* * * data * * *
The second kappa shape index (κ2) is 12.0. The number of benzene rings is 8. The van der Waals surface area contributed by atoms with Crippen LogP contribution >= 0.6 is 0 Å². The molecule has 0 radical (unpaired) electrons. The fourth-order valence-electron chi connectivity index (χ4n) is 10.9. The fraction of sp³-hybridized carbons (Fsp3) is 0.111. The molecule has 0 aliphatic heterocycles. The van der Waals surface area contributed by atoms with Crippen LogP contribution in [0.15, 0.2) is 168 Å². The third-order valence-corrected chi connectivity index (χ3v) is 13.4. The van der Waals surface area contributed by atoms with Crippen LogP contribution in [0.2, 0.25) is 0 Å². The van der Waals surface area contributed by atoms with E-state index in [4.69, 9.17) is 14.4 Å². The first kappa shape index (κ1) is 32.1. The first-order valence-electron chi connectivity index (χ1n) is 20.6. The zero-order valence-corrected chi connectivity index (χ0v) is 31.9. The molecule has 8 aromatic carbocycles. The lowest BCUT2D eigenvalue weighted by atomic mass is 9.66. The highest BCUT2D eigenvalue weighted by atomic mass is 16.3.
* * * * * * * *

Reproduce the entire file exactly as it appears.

The second kappa shape index (κ2) is 12.0. The number of benzene rings is 8. The van der Waals surface area contributed by atoms with Crippen LogP contribution >= 0.6 is 0 Å². The molecule has 0 radical (unpaired) electrons. The fourth-order valence-electron chi connectivity index (χ4n) is 10.9. The fraction of sp³-hybridized carbons (Fsp3) is 0.111. The molecule has 0 aliphatic heterocycles. The van der Waals surface area contributed by atoms with Crippen LogP contribution in [0.15, 0.2) is 168 Å². The third-order valence-corrected chi connectivity index (χ3v) is 13.4. The van der Waals surface area contributed by atoms with Crippen LogP contribution in [0.2, 0.25) is 0 Å². The van der Waals surface area contributed by atoms with E-state index in [4.69, 9.17) is 14.4 Å². The first kappa shape index (κ1) is 32.1. The first-order valence-electron chi connectivity index (χ1n) is 20.6. The zero-order valence-corrected chi connectivity index (χ0v) is 31.9. The molecule has 8 aromatic carbocycles. The lowest BCUT2D eigenvalue weighted by atomic mass is 9.66. The highest BCUT2D eigenvalue weighted by atomic mass is 16.3.